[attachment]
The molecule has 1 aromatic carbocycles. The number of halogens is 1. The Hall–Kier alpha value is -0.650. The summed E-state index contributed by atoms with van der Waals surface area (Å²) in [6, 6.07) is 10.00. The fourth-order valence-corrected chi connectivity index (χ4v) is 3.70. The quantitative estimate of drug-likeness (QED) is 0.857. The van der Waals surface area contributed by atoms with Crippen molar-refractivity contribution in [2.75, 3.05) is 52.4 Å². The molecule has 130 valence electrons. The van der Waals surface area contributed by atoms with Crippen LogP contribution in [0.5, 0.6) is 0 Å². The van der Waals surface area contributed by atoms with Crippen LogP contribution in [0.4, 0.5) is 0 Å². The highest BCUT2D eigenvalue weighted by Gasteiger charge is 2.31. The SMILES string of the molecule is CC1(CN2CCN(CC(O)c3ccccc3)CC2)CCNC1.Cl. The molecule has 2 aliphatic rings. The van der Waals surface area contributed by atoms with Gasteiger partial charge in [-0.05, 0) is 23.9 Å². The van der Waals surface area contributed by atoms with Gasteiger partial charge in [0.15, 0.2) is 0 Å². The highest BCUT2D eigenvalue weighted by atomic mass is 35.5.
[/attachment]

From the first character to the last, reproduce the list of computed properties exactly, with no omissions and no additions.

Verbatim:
The molecule has 1 aromatic carbocycles. The number of halogens is 1. The Hall–Kier alpha value is -0.650. The summed E-state index contributed by atoms with van der Waals surface area (Å²) in [6, 6.07) is 10.00. The fourth-order valence-corrected chi connectivity index (χ4v) is 3.70. The quantitative estimate of drug-likeness (QED) is 0.857. The van der Waals surface area contributed by atoms with Crippen molar-refractivity contribution in [2.75, 3.05) is 52.4 Å². The molecule has 130 valence electrons. The van der Waals surface area contributed by atoms with Crippen LogP contribution in [0.5, 0.6) is 0 Å². The van der Waals surface area contributed by atoms with Crippen LogP contribution in [0.4, 0.5) is 0 Å². The highest BCUT2D eigenvalue weighted by Gasteiger charge is 2.31. The SMILES string of the molecule is CC1(CN2CCN(CC(O)c3ccccc3)CC2)CCNC1.Cl. The molecule has 2 aliphatic rings. The van der Waals surface area contributed by atoms with Gasteiger partial charge in [-0.05, 0) is 23.9 Å². The van der Waals surface area contributed by atoms with Gasteiger partial charge in [0.15, 0.2) is 0 Å². The highest BCUT2D eigenvalue weighted by atomic mass is 35.5.